Campaign of the 1980s and supports that racial disparity in sentencing exists. The law was the Anti-Drug Abuse Act of 1986 (H.R.5484) and it requires that anyone that is convicted of possessing 5 grams of crack cocaine or 500 grams of powder cocaine offense will be sentenced to a mandatory five years in prison. The disparities in the law were based on the belief that crack was more dangerous than powder cocaine. The result of the law is that African-Americans, who possessed crack more frequently than whites, were sentenced to prison more often than whites. A summary of the resulting sentencing between African-Americans and whites in different cities follows. The chart includes information Pre-War on Drugs 1980 and Post War on Drugs 2003. The chart compares the difference between these two groups in 10 U.S. cities. King (2008).
Comparison of Incarceration by Race Pre-War on Drugs and Post War on Drugs
First, several observations can be made not regarding racial disparity towards African-Americans based on this chart. For example, all cities with the exception of Detroit, Atlanta, and Memphis increased incarceration rates across the board -- incarceration rates increased for both whites and African-Americans. In other words, most cities increased their incarceration rates for all offenders as a result of the new law. Another observation is that in two cities, New York and Los Angeles, the percentage of whites incarcerated after the War on Drugs exceeded the number of African-Americans incarcerated.
On the other hand, the racial disparity between incarceration rates of African-Americans and whites are obvious. Regardless of the fact that in most cities the incarceration rate increased for both African-Americans and whites, the rate at which African-Americans were incarcerated after the War on Drugs oftentimes more than doubled that of the rates of whites. For example, in Atlanta, Detroit, and Memphis whites were arrested less after the War on Drugs than they were prior to it. On the other hand, African-American incarcerations rates increased in Memphis by 541%, in Atlanta by 142%, and in Detroit by 62%. There were a number of other cities where the rate of incarceration rates for drug offenses of African-Americans increased by well over 100%. Detroit and Los Angeles were the only cities where the rate at which African-Americans were incarcerated was less than 100%.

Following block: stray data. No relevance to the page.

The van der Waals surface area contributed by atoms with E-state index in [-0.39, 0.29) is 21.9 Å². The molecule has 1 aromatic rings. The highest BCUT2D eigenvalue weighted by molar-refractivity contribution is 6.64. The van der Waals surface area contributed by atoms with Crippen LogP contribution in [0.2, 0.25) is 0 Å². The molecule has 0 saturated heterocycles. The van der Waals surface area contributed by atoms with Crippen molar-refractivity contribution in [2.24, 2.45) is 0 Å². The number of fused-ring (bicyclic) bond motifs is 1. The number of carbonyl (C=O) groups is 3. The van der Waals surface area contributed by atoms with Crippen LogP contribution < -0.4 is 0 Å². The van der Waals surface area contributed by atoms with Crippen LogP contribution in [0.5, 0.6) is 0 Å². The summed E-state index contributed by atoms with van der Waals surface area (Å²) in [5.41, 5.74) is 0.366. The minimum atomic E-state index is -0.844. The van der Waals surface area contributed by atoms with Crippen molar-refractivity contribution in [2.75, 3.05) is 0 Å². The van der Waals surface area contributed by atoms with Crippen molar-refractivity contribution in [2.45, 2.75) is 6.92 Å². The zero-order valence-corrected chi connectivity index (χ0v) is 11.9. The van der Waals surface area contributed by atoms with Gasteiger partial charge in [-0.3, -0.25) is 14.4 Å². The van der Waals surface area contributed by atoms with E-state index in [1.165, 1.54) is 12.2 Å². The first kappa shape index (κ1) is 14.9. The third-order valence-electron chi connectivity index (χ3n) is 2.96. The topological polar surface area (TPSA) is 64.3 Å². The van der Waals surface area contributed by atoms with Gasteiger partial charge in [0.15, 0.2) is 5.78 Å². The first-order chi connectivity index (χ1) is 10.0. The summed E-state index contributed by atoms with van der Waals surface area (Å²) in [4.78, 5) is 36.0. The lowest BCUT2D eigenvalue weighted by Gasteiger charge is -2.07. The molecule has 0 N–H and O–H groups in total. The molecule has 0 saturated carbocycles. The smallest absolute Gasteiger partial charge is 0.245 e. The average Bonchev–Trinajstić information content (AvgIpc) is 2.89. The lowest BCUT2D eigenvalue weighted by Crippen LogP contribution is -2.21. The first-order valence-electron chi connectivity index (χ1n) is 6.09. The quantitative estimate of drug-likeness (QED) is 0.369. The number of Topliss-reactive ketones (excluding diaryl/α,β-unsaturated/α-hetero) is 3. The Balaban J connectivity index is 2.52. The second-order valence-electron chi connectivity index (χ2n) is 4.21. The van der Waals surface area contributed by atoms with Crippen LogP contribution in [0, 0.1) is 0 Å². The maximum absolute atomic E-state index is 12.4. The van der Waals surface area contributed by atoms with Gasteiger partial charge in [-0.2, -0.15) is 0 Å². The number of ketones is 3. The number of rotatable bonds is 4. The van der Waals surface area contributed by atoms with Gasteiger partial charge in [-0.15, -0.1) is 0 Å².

As a result of the disparity between the rates of incarceration for drugs offenses for African-Americans compared to the rate of incarceration for whites, imprisonment for non-violent drug offenses would continue to perpetrate this disparity. Based on these statistics, if an offender is facing a drug offense and is white he is less likely to face incarceration than his African-American counterpart based. Choosing to rehabilitate non-violent drug offenders will not make a problem that already exists worse, but it will help stabilize a problem that has existed for years.
On the other hand, the proponents of incarceration would assert that the higher rates of incarceration for blacks could be attributed to other factors than race. For example, an offender's prior record is considered when sentencing. Proponents will argue that the incarceration rates could be explained not by race alone, but also by prior records and that one reason that African-Americans are sentencing more often to prison and for longer periods of time is that they possibly have longer prior records. Proponents of incarceration will also argue that when punishing an offender, it is not justified to consider the individuals race as a deterrent for not incarcerating a convicted offender. The argument stated another way is that the principle of avoiding deterrence because of the racial disparity is not what the justice system is premised on. They would argue that the justice system is about retribution, deterrence, and protection of the public among others, and that to avoid imprisoning someone who has been convicted of a crime because of racial disparity is ignoring the fact that the person is deserving of punishment.
Each of these arguments has merit, but the racial disparity cannot be overlooked. Not every black offender that is sentenced to prison has a lengthy prior record. While some offenders do have lengthy prior records, many offenders sentenced to prison have no prior records. In addition, the issue is that whether those with prior records are being sentenced more harshly than a white offender with a similar record. Additionally, while using race as a deterrent for not sentencing a person is controversial, the fact is that race has been…